My answer applies to standard logic only.

In terms of standard logic, proofs by contrapositive and by contradiction are "equivalent" in that they are both logically valid, and two logically valid propositions are equivalent to each other.

On the other hand, it is certainly true that every proof by contrapositive can be phrased as a proof by contradiction. Indeed, since the latter is perhaps a bit more intuitive, it is often used as a justification of the former when it is needed e.g. in calculus courses:

We wish to show $A \implies B$. Suppose we know that $\lnot B \implies \lnot A$. Suppose further that $B$ is false. Then $\lnot B$ is true, so $\lnot A$ is true, so $A$ is false, contrary to our assumption.

Suppose a proposition can be proved by contraposition. As above, there is then a standard recipe for modifying the proof to give a proof by contradiction. However, if you compare the two proofs you find that the one by contradiction merely has the above two line argument appended to it, so it is just slightly longer without any additional content. For this reason, when it is possible to give a direct proof of $\lnot B \implies \lnot A$ it is preferable to do so, rather than casting it as a proof by contradiction.

However, proof by contradiction is a more powerful technique in the informal sense that some proofs are more difficult to phrase using contraposition. (I don't want to say impossible, because as above, both "techniques" are simply logically valid arguments, so may be inserted in a proof at any point.)

What makes contradiction potentially more powerful? (This is a question that you have to face when you teach introduction to proofs classes, as I have. I wouldn't have had as ready an answer before.) I think it is because we get to assume two things rather than one. Namely, instead of just assuming $\lnot B$ and using that one assumption to work our way to $\lnot A$, we get to assume *both* $A$ and $\lnot B$ and play them off one another in order to derive a contradiction.

Here is an example of this. Suppose we wish to prove that $\sqrt{2}$ is irrational. First, let's phrase this as an implication:

For all $x \in \mathbb{R}$, $x^2 = 2 \implies x \not \in \mathbb{Q}$.

Or, contrapositively:

For all $x \in \mathbb{R}$, $x \in \mathbb{Q} \implies x^2 \neq 2$.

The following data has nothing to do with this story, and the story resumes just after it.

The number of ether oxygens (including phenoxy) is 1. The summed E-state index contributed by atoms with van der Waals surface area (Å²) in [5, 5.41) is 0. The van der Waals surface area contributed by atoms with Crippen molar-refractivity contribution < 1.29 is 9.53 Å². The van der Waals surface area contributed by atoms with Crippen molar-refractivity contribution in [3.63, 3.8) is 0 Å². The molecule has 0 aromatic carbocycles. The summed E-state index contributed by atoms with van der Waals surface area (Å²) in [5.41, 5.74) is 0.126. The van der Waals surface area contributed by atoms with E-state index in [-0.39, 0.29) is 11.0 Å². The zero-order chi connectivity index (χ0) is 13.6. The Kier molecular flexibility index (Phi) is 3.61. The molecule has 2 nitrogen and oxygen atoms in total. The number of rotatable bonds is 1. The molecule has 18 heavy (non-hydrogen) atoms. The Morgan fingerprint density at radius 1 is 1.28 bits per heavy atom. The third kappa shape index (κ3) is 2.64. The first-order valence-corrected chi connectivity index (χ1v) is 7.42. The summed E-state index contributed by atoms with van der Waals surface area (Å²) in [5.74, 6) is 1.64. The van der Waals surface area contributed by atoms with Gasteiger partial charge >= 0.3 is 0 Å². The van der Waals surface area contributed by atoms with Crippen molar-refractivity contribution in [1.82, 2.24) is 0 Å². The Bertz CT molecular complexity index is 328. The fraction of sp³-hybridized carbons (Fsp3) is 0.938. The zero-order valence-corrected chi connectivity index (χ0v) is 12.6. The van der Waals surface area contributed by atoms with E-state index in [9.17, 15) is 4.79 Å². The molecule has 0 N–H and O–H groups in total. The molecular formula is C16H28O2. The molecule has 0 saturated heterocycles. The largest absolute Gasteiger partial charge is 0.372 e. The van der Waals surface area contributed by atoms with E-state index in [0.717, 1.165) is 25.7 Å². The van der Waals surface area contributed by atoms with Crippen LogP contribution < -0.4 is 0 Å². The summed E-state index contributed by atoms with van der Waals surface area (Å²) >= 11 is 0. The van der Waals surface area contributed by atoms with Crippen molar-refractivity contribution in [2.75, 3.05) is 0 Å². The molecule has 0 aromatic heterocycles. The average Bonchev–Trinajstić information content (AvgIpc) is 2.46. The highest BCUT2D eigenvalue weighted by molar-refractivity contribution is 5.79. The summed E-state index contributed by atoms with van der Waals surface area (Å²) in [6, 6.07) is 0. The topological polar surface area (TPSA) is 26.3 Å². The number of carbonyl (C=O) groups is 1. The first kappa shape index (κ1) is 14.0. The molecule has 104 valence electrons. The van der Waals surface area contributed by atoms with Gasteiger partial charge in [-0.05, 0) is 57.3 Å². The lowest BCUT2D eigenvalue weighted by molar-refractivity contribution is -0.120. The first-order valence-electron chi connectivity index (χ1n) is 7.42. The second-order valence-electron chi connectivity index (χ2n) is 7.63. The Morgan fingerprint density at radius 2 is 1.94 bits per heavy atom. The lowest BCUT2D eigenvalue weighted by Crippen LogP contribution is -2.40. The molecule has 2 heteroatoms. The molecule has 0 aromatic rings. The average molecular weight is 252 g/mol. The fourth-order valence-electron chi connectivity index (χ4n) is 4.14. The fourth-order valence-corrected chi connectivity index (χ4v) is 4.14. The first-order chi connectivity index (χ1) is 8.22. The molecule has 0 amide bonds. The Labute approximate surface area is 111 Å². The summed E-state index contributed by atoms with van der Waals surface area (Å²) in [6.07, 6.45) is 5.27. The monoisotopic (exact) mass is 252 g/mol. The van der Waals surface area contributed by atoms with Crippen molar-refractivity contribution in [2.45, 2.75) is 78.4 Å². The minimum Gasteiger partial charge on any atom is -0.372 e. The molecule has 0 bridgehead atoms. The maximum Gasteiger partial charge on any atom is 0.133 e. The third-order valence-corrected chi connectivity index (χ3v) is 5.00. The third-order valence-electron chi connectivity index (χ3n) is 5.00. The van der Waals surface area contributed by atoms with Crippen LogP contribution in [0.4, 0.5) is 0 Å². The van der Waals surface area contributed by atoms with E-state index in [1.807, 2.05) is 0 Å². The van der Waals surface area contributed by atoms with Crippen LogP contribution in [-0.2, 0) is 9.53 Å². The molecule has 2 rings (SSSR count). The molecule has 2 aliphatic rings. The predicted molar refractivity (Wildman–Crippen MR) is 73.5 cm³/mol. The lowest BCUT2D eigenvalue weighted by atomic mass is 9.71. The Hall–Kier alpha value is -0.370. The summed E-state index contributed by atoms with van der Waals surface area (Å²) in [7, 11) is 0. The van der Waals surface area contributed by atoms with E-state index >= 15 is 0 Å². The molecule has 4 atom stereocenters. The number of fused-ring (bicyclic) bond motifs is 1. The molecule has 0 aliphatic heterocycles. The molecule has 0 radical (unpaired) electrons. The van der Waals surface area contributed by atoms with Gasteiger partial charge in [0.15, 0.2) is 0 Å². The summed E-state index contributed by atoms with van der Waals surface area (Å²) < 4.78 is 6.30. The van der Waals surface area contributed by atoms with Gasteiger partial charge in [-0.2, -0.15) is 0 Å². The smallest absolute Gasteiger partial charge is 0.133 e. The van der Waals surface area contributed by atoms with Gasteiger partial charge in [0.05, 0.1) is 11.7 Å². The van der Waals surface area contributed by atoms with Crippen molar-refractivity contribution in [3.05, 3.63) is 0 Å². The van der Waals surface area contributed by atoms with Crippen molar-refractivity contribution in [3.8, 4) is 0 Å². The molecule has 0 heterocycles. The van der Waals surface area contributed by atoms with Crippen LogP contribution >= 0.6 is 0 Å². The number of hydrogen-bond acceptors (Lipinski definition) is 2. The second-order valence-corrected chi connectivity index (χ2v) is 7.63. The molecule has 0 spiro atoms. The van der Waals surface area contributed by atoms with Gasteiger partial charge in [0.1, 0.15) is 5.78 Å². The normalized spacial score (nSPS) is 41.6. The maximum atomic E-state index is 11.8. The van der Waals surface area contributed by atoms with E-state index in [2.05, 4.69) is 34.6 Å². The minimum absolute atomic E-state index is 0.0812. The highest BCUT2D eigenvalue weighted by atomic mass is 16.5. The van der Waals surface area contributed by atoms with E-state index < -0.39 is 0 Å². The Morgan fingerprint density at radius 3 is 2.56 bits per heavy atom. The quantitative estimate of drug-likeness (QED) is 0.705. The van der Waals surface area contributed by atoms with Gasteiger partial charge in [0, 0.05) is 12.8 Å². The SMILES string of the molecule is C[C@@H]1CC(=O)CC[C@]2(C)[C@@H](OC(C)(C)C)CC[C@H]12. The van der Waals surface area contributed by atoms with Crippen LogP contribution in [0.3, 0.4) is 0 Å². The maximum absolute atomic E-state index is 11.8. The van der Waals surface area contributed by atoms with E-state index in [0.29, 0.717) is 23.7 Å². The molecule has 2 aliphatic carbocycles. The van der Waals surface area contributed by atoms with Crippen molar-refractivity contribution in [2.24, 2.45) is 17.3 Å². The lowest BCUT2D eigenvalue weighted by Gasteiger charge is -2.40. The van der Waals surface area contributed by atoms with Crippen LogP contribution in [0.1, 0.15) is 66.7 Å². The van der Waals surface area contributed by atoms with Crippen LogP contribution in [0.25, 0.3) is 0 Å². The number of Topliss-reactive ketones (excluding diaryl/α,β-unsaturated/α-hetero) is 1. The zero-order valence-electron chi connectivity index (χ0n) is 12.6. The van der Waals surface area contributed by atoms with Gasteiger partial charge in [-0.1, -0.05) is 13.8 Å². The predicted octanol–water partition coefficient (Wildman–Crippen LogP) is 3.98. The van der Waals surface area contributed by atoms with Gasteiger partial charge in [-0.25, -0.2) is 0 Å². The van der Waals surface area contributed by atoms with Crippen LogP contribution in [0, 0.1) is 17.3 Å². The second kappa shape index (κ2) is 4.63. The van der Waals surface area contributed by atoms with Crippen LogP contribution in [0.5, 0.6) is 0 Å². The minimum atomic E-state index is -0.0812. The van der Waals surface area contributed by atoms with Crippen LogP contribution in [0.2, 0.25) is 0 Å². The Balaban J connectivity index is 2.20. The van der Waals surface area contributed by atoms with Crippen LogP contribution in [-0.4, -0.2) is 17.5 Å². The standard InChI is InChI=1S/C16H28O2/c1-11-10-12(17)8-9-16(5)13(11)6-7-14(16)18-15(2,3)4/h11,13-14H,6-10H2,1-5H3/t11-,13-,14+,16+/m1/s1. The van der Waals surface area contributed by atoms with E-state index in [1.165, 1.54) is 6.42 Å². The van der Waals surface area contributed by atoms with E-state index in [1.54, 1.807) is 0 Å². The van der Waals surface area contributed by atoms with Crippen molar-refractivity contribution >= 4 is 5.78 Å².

Taking the contrapositive was not so helpful! What we need to do is work from both ends at once:

Suppose that $x \in \mathbb{Q}$ **and** $x^2 = 2$. Now we are in business; we can work with this. (I omit the proof since I assume that everyone knows it.)

Here is another difference between the two proofs, which I didn't notice until I thought about this answer: the contrapositive of the statement

$\forall x \in S, P(x) \implies Q(x)$

is

$\forall x \in S, \lnot Q(x) \implies \lnot P(x)$:

note that the quantifier has not changed. (Of course we might have an existential quantifier instead, and the discussion would be the same. Anyway, in practice most mathematical propositions do begin with a universal quantifier.)

However, the **negation** of the statement is

$\exists x \in S \ | \ P(x) \wedge \ \lnot Q(x)$.

Note that the quantifier has changed from $\forall$ to $\exists$, which is a key feature of the above proof.

Finally, you ask why we would prefer one technique over another since both are equivalent. But of course we do this all the time, according to convenience and taste: e.g. induction, strong induction and well-ordering are all logically equivalent, but we use all three. We could e.g. phrase all induction proofs as appeals to the Well-Ordering Principle, but in many cases that would amount to inserting a tiresome rigamarole "Consider the set $S = \{ n \in \mathbb{N} \ | \ P(n)\ \text{is false} \}$..." which does not add to the clarity or concision of the proof.